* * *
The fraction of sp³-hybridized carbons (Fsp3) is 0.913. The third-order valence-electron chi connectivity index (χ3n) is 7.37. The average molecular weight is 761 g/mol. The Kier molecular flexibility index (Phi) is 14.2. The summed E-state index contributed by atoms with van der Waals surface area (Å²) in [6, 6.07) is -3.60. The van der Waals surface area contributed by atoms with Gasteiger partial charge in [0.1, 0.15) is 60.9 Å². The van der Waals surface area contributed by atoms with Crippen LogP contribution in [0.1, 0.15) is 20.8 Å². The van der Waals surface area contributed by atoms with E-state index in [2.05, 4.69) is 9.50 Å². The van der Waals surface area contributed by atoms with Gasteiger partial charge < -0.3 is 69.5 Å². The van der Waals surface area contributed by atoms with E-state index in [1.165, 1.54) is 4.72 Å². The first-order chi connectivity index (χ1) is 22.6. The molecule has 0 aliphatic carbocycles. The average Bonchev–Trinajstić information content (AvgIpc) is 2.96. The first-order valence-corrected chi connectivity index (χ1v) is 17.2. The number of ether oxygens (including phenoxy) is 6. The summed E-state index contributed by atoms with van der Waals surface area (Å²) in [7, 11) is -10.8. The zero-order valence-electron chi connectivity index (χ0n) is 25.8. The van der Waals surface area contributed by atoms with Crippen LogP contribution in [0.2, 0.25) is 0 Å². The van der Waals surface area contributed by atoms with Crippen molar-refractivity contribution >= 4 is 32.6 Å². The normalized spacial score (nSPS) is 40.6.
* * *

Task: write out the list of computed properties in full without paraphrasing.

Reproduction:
The fraction of sp³-hybridized carbons (Fsp3) is 0.913. The third-order valence-electron chi connectivity index (χ3n) is 7.37. The average molecular weight is 761 g/mol. The Kier molecular flexibility index (Phi) is 14.2. The summed E-state index contributed by atoms with van der Waals surface area (Å²) in [6, 6.07) is -3.60. The van der Waals surface area contributed by atoms with Gasteiger partial charge in [0.1, 0.15) is 60.9 Å². The van der Waals surface area contributed by atoms with Crippen LogP contribution in [0.1, 0.15) is 20.8 Å². The van der Waals surface area contributed by atoms with E-state index in [2.05, 4.69) is 9.50 Å². The van der Waals surface area contributed by atoms with Gasteiger partial charge < -0.3 is 69.5 Å². The van der Waals surface area contributed by atoms with E-state index in [1.165, 1.54) is 4.72 Å². The first-order chi connectivity index (χ1) is 22.6. The molecule has 0 aliphatic carbocycles. The average Bonchev–Trinajstić information content (AvgIpc) is 2.96. The first-order valence-corrected chi connectivity index (χ1v) is 17.2. The number of ether oxygens (including phenoxy) is 6. The summed E-state index contributed by atoms with van der Waals surface area (Å²) in [7, 11) is -10.8. The zero-order valence-electron chi connectivity index (χ0n) is 25.8. The van der Waals surface area contributed by atoms with Crippen LogP contribution in [0.2, 0.25) is 0 Å². The van der Waals surface area contributed by atoms with Crippen molar-refractivity contribution >= 4 is 32.6 Å². The normalized spacial score (nSPS) is 40.6.